We are also connected through generations and through time. The oldest knitted artifacts found are socks from Egypt dating back to 11th century. (History of Knitting, Wikipedia) In fact, because of the complexity of stitches and rows, archeologists believe knitting dates back long before these artifacts were found. Imagine this for a moment while you’re knitting the socks on your needles right now. You are part of history. Continuing a craft that originated more than 10 centuries ago. How incredibly connected are we through this universal skill?! And even in more recent times, wool is being transferred from generation to generation as part of a family’s history too. When my first son was born, my mom used wool that was almost 50 years old that my grandmother had spun from my great grandfather’s sheep, to knit a vest for my baby. It was an amazing gift which had the presence of three generations. This one tiny vest didn’t just keep my baby warm, it told a profound story. I loved that vest and is now safely put away.

What I think has the most effect though, is that through knitting we make a connection with ourselves. We rediscover our patience, passion, ability to create, to enjoy making, finding peace through taking action. Knitting lets us take the time to think and be productive, teach ourselves new things and become proud of what we’ve achieved. I mean how many times have you had a sigh of relief and a big smile on your face when you finally figure out a new pattern or learn a stitch and you see it appear under your needles? It’s incredibly rewarding. There was a long period of time (mostly in my teen years) when I didn’t knit. I guess as a teenager I didn’t feel it would make me popular if I announced to everyone that I liked knitting. However, as I went into my 20s I realized that knitting was in my blood and I wasn’t quite done with it yet. All it took was a visit to the yarn shop and I was back to creating. I am so glad I rediscovered my favourite craft. It’s helped me make new friends and expand my social network with like minded makers. It was as if I went back to speaking a language I had abandoned for a while. It helped me rediscover myself too.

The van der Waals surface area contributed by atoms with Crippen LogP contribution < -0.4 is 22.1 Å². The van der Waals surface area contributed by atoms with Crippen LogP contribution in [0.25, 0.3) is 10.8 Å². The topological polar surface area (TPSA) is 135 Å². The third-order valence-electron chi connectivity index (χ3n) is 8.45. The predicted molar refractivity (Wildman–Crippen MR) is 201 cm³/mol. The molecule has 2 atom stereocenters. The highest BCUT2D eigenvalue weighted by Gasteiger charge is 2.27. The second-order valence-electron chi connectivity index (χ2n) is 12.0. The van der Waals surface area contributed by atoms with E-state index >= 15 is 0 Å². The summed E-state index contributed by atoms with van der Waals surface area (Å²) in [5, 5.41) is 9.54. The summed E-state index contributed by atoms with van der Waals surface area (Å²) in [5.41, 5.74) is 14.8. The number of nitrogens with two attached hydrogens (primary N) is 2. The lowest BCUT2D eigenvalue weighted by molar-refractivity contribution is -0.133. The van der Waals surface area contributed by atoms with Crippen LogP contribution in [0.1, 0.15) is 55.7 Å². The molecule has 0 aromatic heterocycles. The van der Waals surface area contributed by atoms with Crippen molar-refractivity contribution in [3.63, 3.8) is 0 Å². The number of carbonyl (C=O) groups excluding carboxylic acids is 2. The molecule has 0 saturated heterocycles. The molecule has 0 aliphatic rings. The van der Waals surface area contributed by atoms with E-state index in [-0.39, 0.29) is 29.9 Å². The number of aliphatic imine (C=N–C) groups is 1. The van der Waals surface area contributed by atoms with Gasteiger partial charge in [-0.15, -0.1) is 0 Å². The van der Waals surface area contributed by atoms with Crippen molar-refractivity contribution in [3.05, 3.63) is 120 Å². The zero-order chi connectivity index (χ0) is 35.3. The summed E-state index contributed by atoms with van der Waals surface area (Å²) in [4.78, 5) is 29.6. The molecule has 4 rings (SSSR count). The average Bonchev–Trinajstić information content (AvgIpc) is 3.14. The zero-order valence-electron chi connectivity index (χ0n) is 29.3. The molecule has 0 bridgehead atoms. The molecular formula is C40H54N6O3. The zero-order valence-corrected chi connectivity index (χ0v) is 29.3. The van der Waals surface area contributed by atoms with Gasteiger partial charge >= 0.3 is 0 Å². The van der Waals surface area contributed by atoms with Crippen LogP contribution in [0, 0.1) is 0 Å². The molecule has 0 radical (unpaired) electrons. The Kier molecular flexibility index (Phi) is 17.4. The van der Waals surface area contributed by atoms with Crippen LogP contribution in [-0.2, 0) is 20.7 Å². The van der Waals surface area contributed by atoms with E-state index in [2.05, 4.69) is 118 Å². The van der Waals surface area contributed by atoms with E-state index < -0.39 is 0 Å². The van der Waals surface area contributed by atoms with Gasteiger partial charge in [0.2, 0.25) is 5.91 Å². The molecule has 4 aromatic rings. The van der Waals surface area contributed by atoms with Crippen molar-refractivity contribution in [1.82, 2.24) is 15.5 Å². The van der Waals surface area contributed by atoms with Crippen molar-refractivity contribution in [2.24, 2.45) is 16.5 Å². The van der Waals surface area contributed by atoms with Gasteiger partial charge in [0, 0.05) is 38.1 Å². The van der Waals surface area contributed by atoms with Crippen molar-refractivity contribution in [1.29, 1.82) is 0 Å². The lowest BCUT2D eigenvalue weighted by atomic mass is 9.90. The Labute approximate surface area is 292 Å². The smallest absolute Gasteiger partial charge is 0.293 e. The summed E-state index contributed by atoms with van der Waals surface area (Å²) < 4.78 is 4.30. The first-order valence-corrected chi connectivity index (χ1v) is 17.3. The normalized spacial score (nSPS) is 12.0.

29 responses to “The language of knitting

    • Thank you for reading πŸ™‚